Novak Djokovic Q&A: a wild day, what happens next and the legal view – The Guardian

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After another extraordinary day in the Novak Djokovic saga ahead of the Australian Open, what now for the world No 1?
Last modified on Fri 14 Jan 2022 18.15 EST
Another extraordinary day in the Novak Djokovic saga began at 5.52pm local time when Australia’s minister for immigration, Alex Hawke, exerted his personal powers to cancel the men’s world No 1’s visa for the second time. In a statement Hawke said he had done so “on health and good order grounds, on the basis that it was in the public interest to do so”.

Hawke’s decision also superseded a federal court’s decision on Monday that had allowed Djokovic to stay in Australia after he had his visa initially revoked on 6 January.
However three hours later the parties were back in the federal circuit court, again in front of Judge Kelly for an urgent court directions hearing, which finished shortly after 11pm.
Three things. First it was confirmed that Djokovic will meet immigration officials at 8am local time on Saturday, after which he could decide to leave Australia – although such a scenario appears unlikely.
If the 34-year-old stays, his legal team and the Australian government will then face each other in court on Sunday morning for a third time in a full hearing.
Finally, Djokovic’s lawyer also revealed that the Australian government wants the Serb deported as they believe his presence could “excite anti-vaccination sentiment” – a claim he described as “patently irrational”.
Probably not. As Prof Jack Anderson, the director of sports law at the University of Melbourne, explains: “We only got a glimpse of the lawyers’ arguments on Friday. There is no doubt that Djokovic’s lawyers are cherry picking, or reinterpreting, the minister’s reasoning. Of course that’s their job, but we haven’t seen the minister’s reasoning in full yet.”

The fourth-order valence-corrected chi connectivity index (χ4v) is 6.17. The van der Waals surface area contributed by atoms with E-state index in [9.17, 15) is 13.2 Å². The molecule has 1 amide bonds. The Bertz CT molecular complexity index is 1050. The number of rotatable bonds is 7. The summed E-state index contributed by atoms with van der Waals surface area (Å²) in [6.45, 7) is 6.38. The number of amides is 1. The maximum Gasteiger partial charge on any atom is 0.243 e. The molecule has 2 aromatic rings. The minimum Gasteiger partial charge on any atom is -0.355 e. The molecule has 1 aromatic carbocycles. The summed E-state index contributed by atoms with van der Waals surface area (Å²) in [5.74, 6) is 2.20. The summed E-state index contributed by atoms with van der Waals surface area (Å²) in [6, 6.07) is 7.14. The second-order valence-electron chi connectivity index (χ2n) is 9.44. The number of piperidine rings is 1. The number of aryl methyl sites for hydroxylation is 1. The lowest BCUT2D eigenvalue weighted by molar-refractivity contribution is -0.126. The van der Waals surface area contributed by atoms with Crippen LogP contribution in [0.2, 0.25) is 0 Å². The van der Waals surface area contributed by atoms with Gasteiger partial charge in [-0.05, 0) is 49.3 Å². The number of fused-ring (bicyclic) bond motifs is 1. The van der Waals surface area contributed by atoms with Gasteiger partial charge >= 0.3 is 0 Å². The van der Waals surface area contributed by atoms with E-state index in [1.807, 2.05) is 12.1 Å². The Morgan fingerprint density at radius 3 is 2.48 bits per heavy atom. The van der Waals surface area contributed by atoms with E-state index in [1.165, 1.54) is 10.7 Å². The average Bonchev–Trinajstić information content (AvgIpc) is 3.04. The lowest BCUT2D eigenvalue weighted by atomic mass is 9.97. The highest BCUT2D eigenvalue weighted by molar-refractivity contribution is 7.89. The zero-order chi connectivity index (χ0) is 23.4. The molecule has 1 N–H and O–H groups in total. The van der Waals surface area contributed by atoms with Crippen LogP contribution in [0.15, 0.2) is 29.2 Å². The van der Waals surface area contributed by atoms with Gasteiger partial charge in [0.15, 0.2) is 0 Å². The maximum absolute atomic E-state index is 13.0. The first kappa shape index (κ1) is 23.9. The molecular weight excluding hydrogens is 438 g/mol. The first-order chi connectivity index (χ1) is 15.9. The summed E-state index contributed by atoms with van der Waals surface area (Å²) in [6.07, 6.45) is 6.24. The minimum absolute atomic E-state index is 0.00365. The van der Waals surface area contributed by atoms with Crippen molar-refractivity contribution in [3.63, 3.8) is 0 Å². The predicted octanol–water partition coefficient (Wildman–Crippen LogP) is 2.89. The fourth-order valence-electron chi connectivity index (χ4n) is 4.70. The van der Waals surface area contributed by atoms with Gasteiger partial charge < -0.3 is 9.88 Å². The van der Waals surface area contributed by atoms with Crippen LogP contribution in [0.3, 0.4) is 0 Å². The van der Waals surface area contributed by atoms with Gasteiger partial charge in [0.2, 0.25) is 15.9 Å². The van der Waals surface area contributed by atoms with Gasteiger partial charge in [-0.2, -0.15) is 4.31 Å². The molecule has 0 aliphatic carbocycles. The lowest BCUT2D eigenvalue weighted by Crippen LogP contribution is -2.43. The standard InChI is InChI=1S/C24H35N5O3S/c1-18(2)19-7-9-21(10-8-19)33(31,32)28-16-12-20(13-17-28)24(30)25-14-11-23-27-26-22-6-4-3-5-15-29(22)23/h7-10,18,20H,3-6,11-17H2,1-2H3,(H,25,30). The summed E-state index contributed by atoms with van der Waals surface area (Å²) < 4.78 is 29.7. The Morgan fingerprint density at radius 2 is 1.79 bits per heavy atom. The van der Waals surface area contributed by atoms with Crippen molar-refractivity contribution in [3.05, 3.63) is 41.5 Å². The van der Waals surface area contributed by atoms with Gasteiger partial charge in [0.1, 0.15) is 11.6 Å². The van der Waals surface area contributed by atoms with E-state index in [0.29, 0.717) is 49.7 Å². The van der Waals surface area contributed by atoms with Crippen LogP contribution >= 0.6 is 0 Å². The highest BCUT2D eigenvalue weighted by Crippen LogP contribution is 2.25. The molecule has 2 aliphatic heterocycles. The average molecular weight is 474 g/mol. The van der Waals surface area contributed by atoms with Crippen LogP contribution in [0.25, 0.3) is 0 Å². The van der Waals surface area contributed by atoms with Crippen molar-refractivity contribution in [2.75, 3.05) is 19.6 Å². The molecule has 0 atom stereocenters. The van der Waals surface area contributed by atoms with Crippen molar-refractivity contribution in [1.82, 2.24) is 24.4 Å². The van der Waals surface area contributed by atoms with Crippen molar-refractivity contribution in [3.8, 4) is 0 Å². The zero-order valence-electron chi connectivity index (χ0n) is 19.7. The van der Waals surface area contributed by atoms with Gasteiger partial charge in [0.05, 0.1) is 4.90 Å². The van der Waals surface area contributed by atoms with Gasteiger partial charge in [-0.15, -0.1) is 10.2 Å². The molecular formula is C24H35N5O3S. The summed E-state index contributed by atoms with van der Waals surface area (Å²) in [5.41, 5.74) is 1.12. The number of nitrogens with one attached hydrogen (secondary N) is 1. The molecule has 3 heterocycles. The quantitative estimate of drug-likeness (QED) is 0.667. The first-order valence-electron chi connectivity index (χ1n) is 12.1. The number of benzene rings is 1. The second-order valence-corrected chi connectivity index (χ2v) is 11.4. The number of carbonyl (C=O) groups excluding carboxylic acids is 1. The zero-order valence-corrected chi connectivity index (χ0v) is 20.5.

“In some ways it is pretty straightforward,” says Anderson. “The minister has said that he’s cancelling Djokovic’s visa in the public interest and on health and safety grounds, and under the law he has very broad discretion.
“That leaves Djokovic’s team with a very narrow judicial review application to make. They will try to find a way to argue that elements of the minister’s decision are not reasonable – and, in fact, are so irrational that it should be quashed and Djokovic’s visa reinstated.”
Highly unlikely. As Anderson points out, Djokovic’s legal team asked for the case to be heard on Sunday, the government accepted this, and both sides have agreed on an expedited hearing where they will have an hour to present their arguments before a judge decides whether Djokovic can stay or go. And that will be it.
Good question. “It’s more likely than not that Djokovic has to leave Australia,” says Anderson. “In some ways all the Australian government has to do is show that they acted reasonably and rationally. The case is not about whether a court should have done something differently. It’s whether Hawke has properly instructed himself on the facts and the evidence.
“That makes it easier for the government side. But Djokovic’s legal team is very sharp. And if you look back at the original decision, it was not something that people imagined would happen. You would expect, looking at judicial reviews of migration cases in Australia generally, that the government will survive this one. Although we’ve never quite had an application like this.”
A recent poll found that 83% want Djokovic deported. “The slow drip-drip of information about Djokovic’s behaviour in Serbia after his positive test on 16 December and the breaches of federal regulations by entering Spain has had an impact,” explains Anderson. “That is balanced by an embarrassment over the way the Australian government has done this. But definitely public sentiment is not in favour of Djokovic.”

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